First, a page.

6. Preheat your oven to 240°C/450°F and set a large pot of water on to boil. When it boils, add the remaining sugar. Poach the bagels 2 or 3 at a time. They will float near the surface- let them sit for 30 seconds before gently flipping them over and cooking for another 30 seconds. Remove to the parchment-lined baking sheets. 

    7. When all the bagels have been poached, bake for 10-15 minutes, until shiny and golden-brown. Cool slightly (or completely, if you like) before serving.   

7 comments

  1. Edd says:

    I was just at the brick lane place on Friday I actually really liked their bagels but I’ve never thought about making them myself.

  2. Hilary says:

    Well at least we know you’re mortal.

    Do you put whole wheat flour in absolutely everything?? I just can’t do it.

  3. Ele says:

    Edd, I saw your bagel pics on Flickr! It was funny, I was searching for a photo of the place and your bagel photo was one of the first I came across. I’ve had them before and think they’re ok, but I was raised on Montreal-style and nothing else will do for me. If you ever visit Canada you should definitely try one- they’re wonderful!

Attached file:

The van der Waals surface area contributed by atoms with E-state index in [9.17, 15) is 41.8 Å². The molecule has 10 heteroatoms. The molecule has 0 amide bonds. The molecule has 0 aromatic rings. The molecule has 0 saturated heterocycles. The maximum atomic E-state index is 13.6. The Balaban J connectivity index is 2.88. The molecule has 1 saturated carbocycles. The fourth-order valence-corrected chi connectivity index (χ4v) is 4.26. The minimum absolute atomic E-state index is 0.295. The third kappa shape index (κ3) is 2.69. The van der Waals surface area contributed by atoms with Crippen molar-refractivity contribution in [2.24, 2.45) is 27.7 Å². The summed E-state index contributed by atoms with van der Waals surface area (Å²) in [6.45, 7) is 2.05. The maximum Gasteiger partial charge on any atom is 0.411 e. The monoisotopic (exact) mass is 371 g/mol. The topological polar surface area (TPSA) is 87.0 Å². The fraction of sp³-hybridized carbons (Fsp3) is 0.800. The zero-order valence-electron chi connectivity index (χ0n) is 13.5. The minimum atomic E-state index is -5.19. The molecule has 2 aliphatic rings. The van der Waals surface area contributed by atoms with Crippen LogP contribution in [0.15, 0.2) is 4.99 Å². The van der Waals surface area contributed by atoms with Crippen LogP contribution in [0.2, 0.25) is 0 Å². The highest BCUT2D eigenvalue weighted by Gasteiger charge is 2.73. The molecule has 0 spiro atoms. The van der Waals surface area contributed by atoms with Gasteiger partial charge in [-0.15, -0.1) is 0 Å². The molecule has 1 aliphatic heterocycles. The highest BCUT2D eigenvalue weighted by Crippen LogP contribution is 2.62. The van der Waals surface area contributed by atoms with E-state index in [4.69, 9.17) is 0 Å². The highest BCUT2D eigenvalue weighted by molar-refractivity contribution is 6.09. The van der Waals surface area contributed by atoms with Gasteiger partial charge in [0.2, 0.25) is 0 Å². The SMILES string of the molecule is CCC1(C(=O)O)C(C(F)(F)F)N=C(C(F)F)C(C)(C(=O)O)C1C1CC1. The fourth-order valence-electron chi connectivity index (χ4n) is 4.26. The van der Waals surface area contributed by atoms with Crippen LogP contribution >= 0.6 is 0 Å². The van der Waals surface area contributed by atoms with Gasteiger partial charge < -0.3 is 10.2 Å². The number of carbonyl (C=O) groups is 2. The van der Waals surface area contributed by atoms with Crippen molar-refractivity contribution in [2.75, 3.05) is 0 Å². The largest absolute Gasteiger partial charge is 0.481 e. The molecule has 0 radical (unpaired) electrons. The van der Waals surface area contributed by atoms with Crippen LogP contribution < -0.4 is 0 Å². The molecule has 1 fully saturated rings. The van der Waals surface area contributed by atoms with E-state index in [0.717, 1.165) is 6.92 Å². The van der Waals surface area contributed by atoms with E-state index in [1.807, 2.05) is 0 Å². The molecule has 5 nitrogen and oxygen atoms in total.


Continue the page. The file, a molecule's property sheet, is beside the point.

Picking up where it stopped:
Hil, I try not to, but it’s a powerful urge to fight. I just think it adds a lot of flavour, textural interest, and it’s healthier! I don’t add it to desserts, of course. (Well, maybe some.)

  4. margaux says:

    Ele – I have the same affliction with whole wheat flour and have been known to add it to desserts far too often only to be sorely disappointed with the results. It’s a fine balance with that flour.

  5. Ele says:

    Margaux, it’s definitely an affliction, you’re right. I only used about 100g in this recipe, but it threw the whole thing off. A few months ago I made Orangette’s Everyday Cake and used a bit of whole wheat flour- that’s one recipe where it actually works.

  6. Lauren says:

    Thanks for posting, it just goes to show it’s not only me who mucks up the halving of recipes (even when I have had my coffee). My main problem with making my own bagels, is that you have to get up really early to make them fresh for breakfast!

  7. Ele says:

    Lauren- I rarely make a whole recipe (it’s just me and my boyfriend here, after all), so I should be used to halving things by now! I think part of the problem was that I was trying to have a conversation when I should have been focusing :)

    Oh, I never make bagels for breakfast- who wants to wake up at 6 on the weekend? They end up being a lunch/early afternoon snack sort of thing around here.